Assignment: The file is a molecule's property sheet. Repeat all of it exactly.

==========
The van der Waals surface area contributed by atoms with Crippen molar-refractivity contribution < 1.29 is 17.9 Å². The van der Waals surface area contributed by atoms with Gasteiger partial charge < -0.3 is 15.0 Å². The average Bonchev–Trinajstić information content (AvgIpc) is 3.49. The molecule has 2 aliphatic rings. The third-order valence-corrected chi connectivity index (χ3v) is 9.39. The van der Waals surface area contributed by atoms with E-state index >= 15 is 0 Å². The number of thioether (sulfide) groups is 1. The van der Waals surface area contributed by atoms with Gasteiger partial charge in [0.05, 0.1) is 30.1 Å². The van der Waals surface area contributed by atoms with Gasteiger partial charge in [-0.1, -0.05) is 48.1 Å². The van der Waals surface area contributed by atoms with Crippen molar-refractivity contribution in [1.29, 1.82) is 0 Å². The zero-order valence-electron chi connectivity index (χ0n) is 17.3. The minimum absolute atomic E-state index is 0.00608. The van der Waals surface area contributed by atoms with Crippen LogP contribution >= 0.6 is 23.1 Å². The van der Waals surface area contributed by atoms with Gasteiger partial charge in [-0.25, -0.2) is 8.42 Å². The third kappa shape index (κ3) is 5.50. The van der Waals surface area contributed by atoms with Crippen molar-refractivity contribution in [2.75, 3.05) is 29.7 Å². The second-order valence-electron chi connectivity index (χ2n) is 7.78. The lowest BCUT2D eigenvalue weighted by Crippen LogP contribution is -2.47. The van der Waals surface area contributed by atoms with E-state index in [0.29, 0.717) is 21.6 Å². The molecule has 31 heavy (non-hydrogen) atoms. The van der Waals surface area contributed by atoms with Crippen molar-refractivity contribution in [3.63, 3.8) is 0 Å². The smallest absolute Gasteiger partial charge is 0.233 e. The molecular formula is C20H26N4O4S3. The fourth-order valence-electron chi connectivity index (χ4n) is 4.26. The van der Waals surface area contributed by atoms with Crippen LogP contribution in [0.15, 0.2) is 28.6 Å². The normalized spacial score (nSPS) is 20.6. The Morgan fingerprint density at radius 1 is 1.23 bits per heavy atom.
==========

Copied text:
The van der Waals surface area contributed by atoms with Crippen molar-refractivity contribution < 1.29 is 17.9 Å². The van der Waals surface area contributed by atoms with Gasteiger partial charge < -0.3 is 15.0 Å². The average Bonchev–Trinajstić information content (AvgIpc) is 3.49. The molecule has 2 aliphatic rings. The third-order valence-corrected chi connectivity index (χ3v) is 9.39. The van der Waals surface area contributed by atoms with E-state index >= 15 is 0 Å². The number of thioether (sulfide) groups is 1. The van der Waals surface area contributed by atoms with Gasteiger partial charge in [0.05, 0.1) is 30.1 Å². The van der Waals surface area contributed by atoms with Gasteiger partial charge in [-0.1, -0.05) is 48.1 Å². The van der Waals surface area contributed by atoms with Crippen molar-refractivity contribution in [1.29, 1.82) is 0 Å². The zero-order valence-electron chi connectivity index (χ0n) is 17.3. The minimum absolute atomic E-state index is 0.00608. The van der Waals surface area contributed by atoms with Crippen LogP contribution >= 0.6 is 23.1 Å². The van der Waals surface area contributed by atoms with Gasteiger partial charge in [-0.25, -0.2) is 8.42 Å². The third kappa shape index (κ3) is 5.50. The van der Waals surface area contributed by atoms with Crippen molar-refractivity contribution in [2.75, 3.05) is 29.7 Å². The second-order valence-electron chi connectivity index (χ2n) is 7.78. The lowest BCUT2D eigenvalue weighted by Crippen LogP contribution is -2.47. The van der Waals surface area contributed by atoms with E-state index in [0.29, 0.717) is 21.6 Å². The molecule has 31 heavy (non-hydrogen) atoms. The van der Waals surface area contributed by atoms with Crippen molar-refractivity contribution in [3.63, 3.8) is 0 Å². The smallest absolute Gasteiger partial charge is 0.233 e. The molecular formula is C20H26N4O4S3. The fourth-order valence-electron chi connectivity index (χ4n) is 4.26. The van der Waals surface area contributed by atoms with Crippen LogP contribution in [0.15, 0.2) is 28.6 Å². The normalized spacial score (nSPS) is 20.6. The Morgan fingerprint density at radius 1 is 1.23 bits per heavy atom.